“Cheryl” was subject to both love bombing and persistence. She worked with a man, “Todd,” who pursued her for more than a year, even though she wasn’t interested. “He didn’t stop,” Cheryl said. “Just wore me down, even though there were red flags all over the place. Told me we were meant for each other, how rare it was to find the mental, spiritual and physical attraction. I thought, regardless of the red flags, that if this man continued to pursue me with no success for more than a year, he must have a true interest in me.”
Finally, Todd’s persistence won her over, although Cheryl still intuitively felt something was wrong. “I kept stuffing it down because he seemed so genuine and earnest about working hard to become a better person,” she said. “My sister said he was the devil. Others said he was no good for me. I gave him the benefit of the doubt. People can change if they really want to. He said I was such a good example in his life of the right things to do and he needed my guidance.”
Still, periodically she tried to break off the relationship. “I would work up the courage to end it, then felt bad — he didn’t have a job, or didn’t have money, or he was all alone,” Cheryl wrote. “I would think, ‘What kind of person am I to just leave someone I care about in that kind of situation?’ So, after about a week I would jump back into the relationship.”
It lasted a few years, then “creepy stories” about Todd slowly started leaking out. “Jail, lifelong therapy, addictions, drugs, medications, being checked into a mental institution,” Cheryl related. “I believe there was quite a bit more on a more disturbing level, but by then I didn’t stick around to find out.”
Cheryl also figured out why Todd seemed to know her so well, and was so similar to her — morally, ethically, spiritually and even similar hobbies. “Guess having access to my emails to family and friends (via work servers) helped with that,” she said. Todd had surreptitiously read her emails.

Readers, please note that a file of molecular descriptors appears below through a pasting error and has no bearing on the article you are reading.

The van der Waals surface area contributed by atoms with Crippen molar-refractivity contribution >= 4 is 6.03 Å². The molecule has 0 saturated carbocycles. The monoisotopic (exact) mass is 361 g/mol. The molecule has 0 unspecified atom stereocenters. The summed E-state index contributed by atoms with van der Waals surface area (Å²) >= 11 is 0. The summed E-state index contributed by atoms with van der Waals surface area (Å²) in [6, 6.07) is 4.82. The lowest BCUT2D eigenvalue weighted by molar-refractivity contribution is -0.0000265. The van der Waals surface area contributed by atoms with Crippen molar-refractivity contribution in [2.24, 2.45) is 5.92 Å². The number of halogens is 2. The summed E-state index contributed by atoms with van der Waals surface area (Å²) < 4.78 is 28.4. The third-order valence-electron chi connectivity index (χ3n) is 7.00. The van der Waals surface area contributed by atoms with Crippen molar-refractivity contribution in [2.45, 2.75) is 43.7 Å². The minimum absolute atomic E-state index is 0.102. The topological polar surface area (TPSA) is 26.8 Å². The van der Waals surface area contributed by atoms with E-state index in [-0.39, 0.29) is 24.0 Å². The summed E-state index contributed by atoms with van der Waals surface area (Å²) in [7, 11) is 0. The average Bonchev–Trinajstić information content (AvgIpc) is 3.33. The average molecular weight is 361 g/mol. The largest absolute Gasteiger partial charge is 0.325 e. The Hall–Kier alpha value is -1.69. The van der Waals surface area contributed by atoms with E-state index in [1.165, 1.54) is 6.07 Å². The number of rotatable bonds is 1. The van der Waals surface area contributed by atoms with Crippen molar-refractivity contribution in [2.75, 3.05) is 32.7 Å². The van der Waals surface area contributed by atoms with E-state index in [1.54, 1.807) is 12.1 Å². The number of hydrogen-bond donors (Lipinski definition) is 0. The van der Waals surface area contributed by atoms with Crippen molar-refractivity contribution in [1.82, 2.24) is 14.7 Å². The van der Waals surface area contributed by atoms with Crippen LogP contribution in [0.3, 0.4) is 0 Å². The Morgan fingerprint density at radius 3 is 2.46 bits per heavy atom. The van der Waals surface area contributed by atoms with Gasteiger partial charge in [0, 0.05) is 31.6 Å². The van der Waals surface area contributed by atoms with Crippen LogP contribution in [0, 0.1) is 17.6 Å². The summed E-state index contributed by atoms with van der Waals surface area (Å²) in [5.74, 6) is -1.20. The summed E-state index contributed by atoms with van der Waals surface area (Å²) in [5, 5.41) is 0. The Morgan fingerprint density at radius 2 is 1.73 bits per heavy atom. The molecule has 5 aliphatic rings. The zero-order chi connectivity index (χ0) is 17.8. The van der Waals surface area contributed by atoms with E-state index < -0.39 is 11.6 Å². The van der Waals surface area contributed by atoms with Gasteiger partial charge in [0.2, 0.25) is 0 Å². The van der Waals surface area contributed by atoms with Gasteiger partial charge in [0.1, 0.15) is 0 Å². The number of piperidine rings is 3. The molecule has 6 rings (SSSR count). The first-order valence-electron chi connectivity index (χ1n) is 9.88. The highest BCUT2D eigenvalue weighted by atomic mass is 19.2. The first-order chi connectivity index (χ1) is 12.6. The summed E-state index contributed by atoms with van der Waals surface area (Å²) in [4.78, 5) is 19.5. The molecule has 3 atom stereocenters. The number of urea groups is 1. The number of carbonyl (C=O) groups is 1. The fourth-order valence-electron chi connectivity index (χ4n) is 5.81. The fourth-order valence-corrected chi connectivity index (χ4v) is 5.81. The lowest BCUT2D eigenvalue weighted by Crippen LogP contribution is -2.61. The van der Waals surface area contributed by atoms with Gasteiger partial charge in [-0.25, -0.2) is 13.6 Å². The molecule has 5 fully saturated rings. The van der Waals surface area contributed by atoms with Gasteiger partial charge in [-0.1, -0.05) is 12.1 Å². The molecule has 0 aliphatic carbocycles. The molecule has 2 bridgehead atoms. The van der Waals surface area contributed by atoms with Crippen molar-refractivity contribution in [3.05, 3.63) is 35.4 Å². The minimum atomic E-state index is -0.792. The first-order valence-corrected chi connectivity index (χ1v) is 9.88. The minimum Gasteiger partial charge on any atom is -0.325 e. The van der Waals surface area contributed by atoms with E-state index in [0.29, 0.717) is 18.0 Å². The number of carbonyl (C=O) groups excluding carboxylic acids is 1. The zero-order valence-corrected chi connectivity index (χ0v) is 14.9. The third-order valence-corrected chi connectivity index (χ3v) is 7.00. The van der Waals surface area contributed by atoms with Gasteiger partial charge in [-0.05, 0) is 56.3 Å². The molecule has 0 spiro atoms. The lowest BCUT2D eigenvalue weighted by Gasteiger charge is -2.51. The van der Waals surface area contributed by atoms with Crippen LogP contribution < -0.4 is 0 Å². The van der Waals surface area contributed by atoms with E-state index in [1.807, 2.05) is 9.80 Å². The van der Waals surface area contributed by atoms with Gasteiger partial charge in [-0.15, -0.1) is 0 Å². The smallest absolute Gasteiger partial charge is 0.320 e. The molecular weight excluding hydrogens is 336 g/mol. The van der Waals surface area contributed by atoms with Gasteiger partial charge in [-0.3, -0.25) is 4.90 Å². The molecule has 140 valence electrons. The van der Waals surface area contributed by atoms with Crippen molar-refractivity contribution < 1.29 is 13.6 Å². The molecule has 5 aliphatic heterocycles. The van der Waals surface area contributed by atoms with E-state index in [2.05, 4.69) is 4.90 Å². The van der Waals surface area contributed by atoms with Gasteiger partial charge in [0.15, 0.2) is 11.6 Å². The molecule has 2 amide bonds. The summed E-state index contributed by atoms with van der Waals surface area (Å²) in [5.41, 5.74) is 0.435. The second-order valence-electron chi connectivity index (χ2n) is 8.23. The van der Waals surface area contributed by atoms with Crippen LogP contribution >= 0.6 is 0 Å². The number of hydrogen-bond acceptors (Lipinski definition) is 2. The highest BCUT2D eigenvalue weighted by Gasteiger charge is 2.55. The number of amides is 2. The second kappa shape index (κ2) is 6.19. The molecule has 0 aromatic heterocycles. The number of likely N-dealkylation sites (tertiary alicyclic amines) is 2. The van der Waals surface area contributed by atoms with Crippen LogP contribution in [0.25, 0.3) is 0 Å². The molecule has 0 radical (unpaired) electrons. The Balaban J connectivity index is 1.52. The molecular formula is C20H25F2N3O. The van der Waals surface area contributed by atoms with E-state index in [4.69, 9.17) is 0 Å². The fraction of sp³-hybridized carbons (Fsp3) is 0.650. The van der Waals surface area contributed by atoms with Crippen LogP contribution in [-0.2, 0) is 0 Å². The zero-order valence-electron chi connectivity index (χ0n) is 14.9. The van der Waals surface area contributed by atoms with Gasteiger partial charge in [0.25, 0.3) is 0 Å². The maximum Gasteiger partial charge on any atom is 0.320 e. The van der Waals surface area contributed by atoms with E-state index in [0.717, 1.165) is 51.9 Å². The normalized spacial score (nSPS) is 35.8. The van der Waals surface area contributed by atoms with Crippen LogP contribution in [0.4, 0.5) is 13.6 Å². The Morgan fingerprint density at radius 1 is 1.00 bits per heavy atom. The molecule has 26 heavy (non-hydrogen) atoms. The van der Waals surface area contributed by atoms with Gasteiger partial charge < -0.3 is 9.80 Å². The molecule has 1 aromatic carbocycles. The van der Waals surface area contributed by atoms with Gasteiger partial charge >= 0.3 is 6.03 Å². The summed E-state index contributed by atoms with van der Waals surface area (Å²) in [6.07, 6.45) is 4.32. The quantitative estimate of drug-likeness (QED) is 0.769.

The sociopathic objective
Sociopaths like power, including the power of conquest. They seduce you, pulling out all the stops to make their affection seem genuine in order to exploit you, or entertain themselves, or prove that they still have what it takes to hook a target. As one survey respondent wrote, “He said on a forum (incognito) that he manipulated women until they loved him, then he was done and could leave them.”
Essentially, sociopaths want to win, although what exactly constitutes winning changes with their circumstances and mood.
People with normal human emotions find such behavior impossible to understand. How can someone do this? Bewildered targets of sociopaths often ask Dr. Leedom, “What did he really feel? What did he want from me?” She addressed these questions in a post on the Lovefraud Blog:
“This question is easy to answer intellectually, but very hard for victims to accept emotionally. There are three pleasures we get from our love relationships. The first is pleasure in affection. The second is sexual pleasure. The third is pleasure associated with dominance and control. Sociopaths experience sex and dominance as enormously more pleasurable than affection. Therefore, they are in relationships to get sex and power, pure and simple.”